• coughing up blood
  • blood in the urine
  • unusually heavy bleeding or oozing from cuts or wounds
  • bleeding (including nose bleeds) or bruising more easily than normal
  • unusually heavy or unexpected menstrual bleeding
  • nausea or vomiting
  • headache (severe and continuing)
  • faintness or dizziness
  • light-headedness or blurred vision
  • confusion or hallucinations
  • fever or other signs of infection, such as a sore throat
  • chills, sweating or clammy skin
  • fever, muscle weakness, loss of appetite and fatigue
  • muscle pain
  • weight loss
  • anaemia (being tired and looking pale)
  • red or purple spots visible through your skin

These may be serious side effects. You may need medical attention. Most of these side effects are rare.

If any of the following happen, stop taking your medicine and either tell your doctor immediately or go to Accident and Emergency at your nearest hospital:

Symptoms of an allergic reaction such as:

  • shortness of breath, tight chest, wheezing or difficulty breathing
  • swelling of the face, lips, mouth, tongue or throat which may cause difficulty in swallowing or breathing, or swelling of other parts of the body
  • muscle pain or tenderness or joint pain
  • rash, itching or hives on the skin, or inflamed, cracking or red skin.

Symptoms of severe liver effects such as:

  • yellowing of the skin or the whites of the eyes, pale stools and dark urine with vomiting and stomach pain

Other side effects such as:

  • blood in the eyes
  • numbness (paralysis) or problem with co-ordination
  • slurred speech or other difficulty in speaking

These are very serious side effects. You may need urgent medical attention or hospitalisation.

Other side effects not listed above may occur in some patients.

Tell your doctor or pharmacist if you notice anything that is making you feel unwell.

After taking this medicine

Storage

Keep your medicine in its original packaging until it is time to take it.

If you take your medicine out of its original packaging it may not keep well.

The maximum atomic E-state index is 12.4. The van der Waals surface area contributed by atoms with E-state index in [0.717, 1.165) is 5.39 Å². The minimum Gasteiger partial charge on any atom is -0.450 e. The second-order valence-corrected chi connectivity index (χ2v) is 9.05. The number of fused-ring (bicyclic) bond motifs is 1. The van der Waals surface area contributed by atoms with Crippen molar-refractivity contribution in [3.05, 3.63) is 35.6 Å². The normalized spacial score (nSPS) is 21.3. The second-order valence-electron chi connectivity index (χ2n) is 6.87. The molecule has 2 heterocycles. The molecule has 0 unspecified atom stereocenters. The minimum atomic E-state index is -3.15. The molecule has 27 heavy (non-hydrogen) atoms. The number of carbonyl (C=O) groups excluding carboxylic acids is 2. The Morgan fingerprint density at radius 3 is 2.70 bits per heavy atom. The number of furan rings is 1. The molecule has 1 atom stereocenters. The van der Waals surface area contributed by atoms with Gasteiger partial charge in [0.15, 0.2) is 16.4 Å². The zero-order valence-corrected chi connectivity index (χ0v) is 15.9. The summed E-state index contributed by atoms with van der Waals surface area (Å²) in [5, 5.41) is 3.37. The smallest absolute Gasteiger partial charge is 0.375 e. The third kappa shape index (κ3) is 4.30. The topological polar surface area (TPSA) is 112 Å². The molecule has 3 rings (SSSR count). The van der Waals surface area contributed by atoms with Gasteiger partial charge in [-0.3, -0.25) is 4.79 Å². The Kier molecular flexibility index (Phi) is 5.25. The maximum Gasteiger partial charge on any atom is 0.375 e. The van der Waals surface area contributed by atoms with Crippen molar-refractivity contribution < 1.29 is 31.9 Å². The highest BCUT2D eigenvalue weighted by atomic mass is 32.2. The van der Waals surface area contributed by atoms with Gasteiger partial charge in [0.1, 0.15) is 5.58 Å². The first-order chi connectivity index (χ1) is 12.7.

Keep your medicine in a cool dry place where the temperature will stay below 25°C.

Do not store your medicine, or any other medicine, in the bathroom or near a sink.

Do not leave it on a window sill or in the car.

Heat and dampness can destroy some medicines.

Keep it where children cannot reach it.

A locked cupboard at least one-and-a-half metres above the ground is a good place to store medicines.

Disposal

If your doctor or pharmacist tells you to stop taking this medicine or it has passed its expiry date, ask your pharmacist what to do with any medicine that is left over.

Where to go for further information

Pharmaceutical companies are not in a position to give people an individual diagnosis or medical advice. Your doctor or pharmacist is the best person to give you advice on the treatment of your condition.

Product description

What Terry White Chemists Clopidogrel looks like

Terry White Chemists Clopidogrel 75 mg is a reddish brown, round biconvex film-coated tablets, imprinted "APO" on one side and "CL" over "75" on the other side.

Blister packs of 28 tablets.

Not all strengths, pack types and/or pack sizes may be available.

Ingredients

Each tablet contains 75 mg of clopidogrel.

It also contains the following inactive ingredients:

  • anhydrous lactose
  • methylcellulose
  • crospovidone
  • colloidal anhydrous silica
  • zinc stearate
  • hydroxypropylcellulose
  • hypromellose
  • macrogol 8000
  • titanium dioxide
  • iron oxide red.

This medicine is gluten-free, sucrose-free, tartrazine-free and free of other azo dyes.

Australian Registration Numbers

Terry White Chemists Clopidogrel 75 mg tablets (blister pack):

AUST R 129644